conscious, which relates to knowledge within one's self, should not be used for aware, which implies being on the lookout. The one refers only to the past, or a present allied to the past, the other to the future. We are conscious of suffering, but aware of imminent danger. One is conscious of the inner workings of his own mind, but aware of that which exists without him.
constantly does not always mean "continually." A man eats constantly but he would soon cease to be a man if he were to eat continuously. In this sense constantly means "regularly" and continuously means "without ceasing." Perpetually, which means "incessantly," must also, and for the same reason, be distinguished from constantly. Compare perpetually.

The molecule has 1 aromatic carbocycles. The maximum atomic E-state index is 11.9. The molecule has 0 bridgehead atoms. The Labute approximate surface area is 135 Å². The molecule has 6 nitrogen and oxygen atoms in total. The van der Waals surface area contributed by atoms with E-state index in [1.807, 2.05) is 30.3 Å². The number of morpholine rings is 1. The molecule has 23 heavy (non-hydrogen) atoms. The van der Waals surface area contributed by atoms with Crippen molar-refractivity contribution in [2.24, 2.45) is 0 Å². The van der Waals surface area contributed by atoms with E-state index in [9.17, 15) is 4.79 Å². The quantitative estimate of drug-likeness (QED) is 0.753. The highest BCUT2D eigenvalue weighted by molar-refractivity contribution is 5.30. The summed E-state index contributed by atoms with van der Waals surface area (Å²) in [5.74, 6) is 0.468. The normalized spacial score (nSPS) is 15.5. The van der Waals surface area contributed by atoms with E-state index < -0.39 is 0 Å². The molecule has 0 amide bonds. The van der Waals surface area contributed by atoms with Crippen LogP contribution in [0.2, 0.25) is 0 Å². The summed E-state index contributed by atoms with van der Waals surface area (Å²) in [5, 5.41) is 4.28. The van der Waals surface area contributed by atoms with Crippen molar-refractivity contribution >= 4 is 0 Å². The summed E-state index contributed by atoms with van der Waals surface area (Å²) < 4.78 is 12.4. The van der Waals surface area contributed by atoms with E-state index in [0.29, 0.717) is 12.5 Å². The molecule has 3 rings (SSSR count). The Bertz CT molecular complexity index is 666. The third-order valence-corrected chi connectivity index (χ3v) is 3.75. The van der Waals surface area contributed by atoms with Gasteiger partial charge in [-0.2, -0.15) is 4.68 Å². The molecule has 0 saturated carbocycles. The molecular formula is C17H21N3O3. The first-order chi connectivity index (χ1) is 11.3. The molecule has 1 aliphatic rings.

construct: Although this verb formerly had the meaning of construe, both words having the same etymology, being derived from the Latin con, together, + strua, pile up, it must no longer be used as synonymous therewith. You construe a sentence but construct a theory.
construction. Compare building.
construe. Compare construct.consul, counsel, council: Discriminate carefully between these words. A consul is an officer appointed to reside in a foreign port or city as the representative of his country's commercial interests; a counsel